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Senate committee considers what's next for FOIA

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  1. Freedom of Information
A week after the Freedom of Information Act’s 50th anniversary, the Senate Judiciary Committee held a hearing that addressed next…

A week after the Freedom of Information Act’s 50th anniversary, the Senate Judiciary Committee held a hearing that addressed next steps for improving and enforcing the law.

The July 12 hearing also celebrated the passage of the FOIA Improvement Act of 2016, which President Barack Obama signed into law on June 30.

The four witnesses at the hearing praised the law’s accomplishments, which include creating a “presumption of openness” toward disclosing records, as well as requiring the government to create a single online portal for FOIA requests. The law also ensures greater independence for the Office of Government Information Services (OGIS), the FOIA ombudsman.

But witnesses said that Congress and government agencies should do more to prevent the long delays and unnecessary denials commonly faced by FOIA requesters. They proposed solutions such as using better technology to reduce delays, proactively disclosing certain records and guarding against FOIA exemptions slipped into other bills.

“We still have a lot of problems with FOIA,” said David Cuillier, director of the University of Arizona’s journalism school and former president of the Society of Professional Journalists, who testified at the hearing. He cited an analysis by The Associated Press that found the Obama administration set a new record last year by responding to 77 percent of requests with either censored records or no records at all.

Cuillier also said that Congress should create enforcement mechanisms so that there are consequences for agencies that do not follow the law.

Another witness, Rick Blum, said that agencies could reduce FOIA delays by organizing their digital records in a way that makes it easier to find relevant documents. Blum is the director of the Sunshine in Government Initiative, a coalition of nine media groups that includes the Reporters Committee.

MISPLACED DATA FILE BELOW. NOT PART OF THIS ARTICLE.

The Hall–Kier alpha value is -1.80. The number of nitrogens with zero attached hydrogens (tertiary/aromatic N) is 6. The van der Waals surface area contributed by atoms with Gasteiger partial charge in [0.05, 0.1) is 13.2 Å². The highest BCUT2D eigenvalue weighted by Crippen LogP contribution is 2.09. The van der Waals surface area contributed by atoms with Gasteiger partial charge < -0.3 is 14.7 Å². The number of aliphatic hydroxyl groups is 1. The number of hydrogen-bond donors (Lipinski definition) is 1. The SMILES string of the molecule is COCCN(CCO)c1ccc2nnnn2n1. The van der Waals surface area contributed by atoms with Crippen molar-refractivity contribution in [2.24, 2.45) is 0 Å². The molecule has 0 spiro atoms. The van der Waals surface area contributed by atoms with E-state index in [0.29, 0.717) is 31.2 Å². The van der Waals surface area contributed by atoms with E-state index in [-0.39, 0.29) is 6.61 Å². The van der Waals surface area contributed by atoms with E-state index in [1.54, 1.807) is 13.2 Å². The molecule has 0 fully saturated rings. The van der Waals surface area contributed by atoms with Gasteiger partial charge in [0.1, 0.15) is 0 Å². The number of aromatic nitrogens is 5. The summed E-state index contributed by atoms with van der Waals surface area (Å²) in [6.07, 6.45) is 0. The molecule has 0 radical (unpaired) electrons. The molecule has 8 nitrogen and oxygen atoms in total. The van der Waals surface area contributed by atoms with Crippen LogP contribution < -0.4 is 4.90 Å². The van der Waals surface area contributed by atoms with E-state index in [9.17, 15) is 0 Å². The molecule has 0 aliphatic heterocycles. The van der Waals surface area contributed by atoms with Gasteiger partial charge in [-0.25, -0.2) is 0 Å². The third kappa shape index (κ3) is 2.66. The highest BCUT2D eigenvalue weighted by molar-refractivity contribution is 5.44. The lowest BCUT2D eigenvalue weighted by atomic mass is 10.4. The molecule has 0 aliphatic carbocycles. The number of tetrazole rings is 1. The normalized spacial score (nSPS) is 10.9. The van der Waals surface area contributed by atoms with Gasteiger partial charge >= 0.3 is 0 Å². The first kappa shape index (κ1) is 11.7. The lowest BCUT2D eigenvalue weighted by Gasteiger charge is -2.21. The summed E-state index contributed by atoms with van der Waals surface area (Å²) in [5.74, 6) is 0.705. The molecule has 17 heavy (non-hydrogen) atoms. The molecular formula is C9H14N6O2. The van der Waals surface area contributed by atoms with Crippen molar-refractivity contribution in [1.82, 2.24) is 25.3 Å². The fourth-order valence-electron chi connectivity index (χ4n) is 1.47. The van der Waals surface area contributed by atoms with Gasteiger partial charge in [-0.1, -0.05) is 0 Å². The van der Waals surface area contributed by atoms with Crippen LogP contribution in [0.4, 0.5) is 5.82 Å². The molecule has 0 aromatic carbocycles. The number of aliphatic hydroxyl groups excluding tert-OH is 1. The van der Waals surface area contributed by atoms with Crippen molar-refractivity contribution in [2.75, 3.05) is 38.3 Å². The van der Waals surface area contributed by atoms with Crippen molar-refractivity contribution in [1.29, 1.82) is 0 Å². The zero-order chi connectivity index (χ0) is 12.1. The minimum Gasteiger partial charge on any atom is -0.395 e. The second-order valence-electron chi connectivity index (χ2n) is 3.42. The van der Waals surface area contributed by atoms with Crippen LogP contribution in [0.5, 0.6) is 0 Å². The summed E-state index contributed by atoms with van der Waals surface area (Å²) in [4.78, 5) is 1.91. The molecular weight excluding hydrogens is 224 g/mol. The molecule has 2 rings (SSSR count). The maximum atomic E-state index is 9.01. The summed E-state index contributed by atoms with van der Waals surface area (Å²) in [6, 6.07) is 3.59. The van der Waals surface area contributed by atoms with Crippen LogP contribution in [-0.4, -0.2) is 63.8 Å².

“Probably the single biggest factor deterring journalists from using FOIA is the long waits,” Blum said.

By law, federal agencies have 20 business days to grant or deny a FOIA request. But agencies may delay their response if they face “unusual circumstances” — for instance, if they have to search through large amounts of records or consult with other agencies.

Blum noted in his written testimony that massive backlogs of requests often prevent agencies from meeting the 20-day deadline. FOIA requests have been rising in recent years, and federal agencies now receive more than 700,000 requests annually.

Witness Margaret Kwoka, an assistant professor at the University of Denver’s Sturm College of Law, said that commercial requesters account for much of the FOIA backlog. Kwoka’s research found that at many regulatory agencies, commercial requesters made up the majority of requests.

Kwoka said commercial requesters often make large numbers of FOIA requests at a time so that they can research their competitors or resell the information to private parties. In her submitted testimony, she cited examples of companies that exist for the sole purpose of selling information gained from FOIA requests.

“These commercial requests advance primarily private interests rather than promoting the public’s knowledge about governance,” Kwoka said.

“News media and other requesters may be crowded out due to resource constraints,” she added.

Since commercial requesters tend to request the same kinds of records many times, Kwoka said agencies should proactively disclose the most commonly requested categories of records, rather than processing each of these requests as it comes in.

Committee chairman Sen. Chuck Grassley (R-Iowa) also spoke in favor of proactive disclosure.

“By releasing information before it’s requested, agencies could go a long way towards reducing delays and improving transparency,” he said in his statement.

Other solutions that witnesses proposed included providing FOIA training for more government employees and finding ways to reduce long consultations between agencies. Blum also suggested in his written testimony that Congress could create a public-interest balance test to decide whether an exemption to FOIA outweighs the public interest in transparency.

Miriam Nisbet, the founding director of OGIS, also testified. Nisbet, who is now retired, spoke about the benefits of an independent OGIS and emphasized the need for more communication between government officials and FOIA requesters.

“Agency FOIA professionals and FOIA requesters alike are frustrated by backlogs, they’re stymied by underutilization of technology, and they’re disappointed by adversarial encounters,” she said. Nisbet said the recent changes to FOIA would “surely help” these frustrations.

Related Reporters Committee resources:

· News: President Obama Signs FOIA Reform Bill into Law on 50th Anniversary


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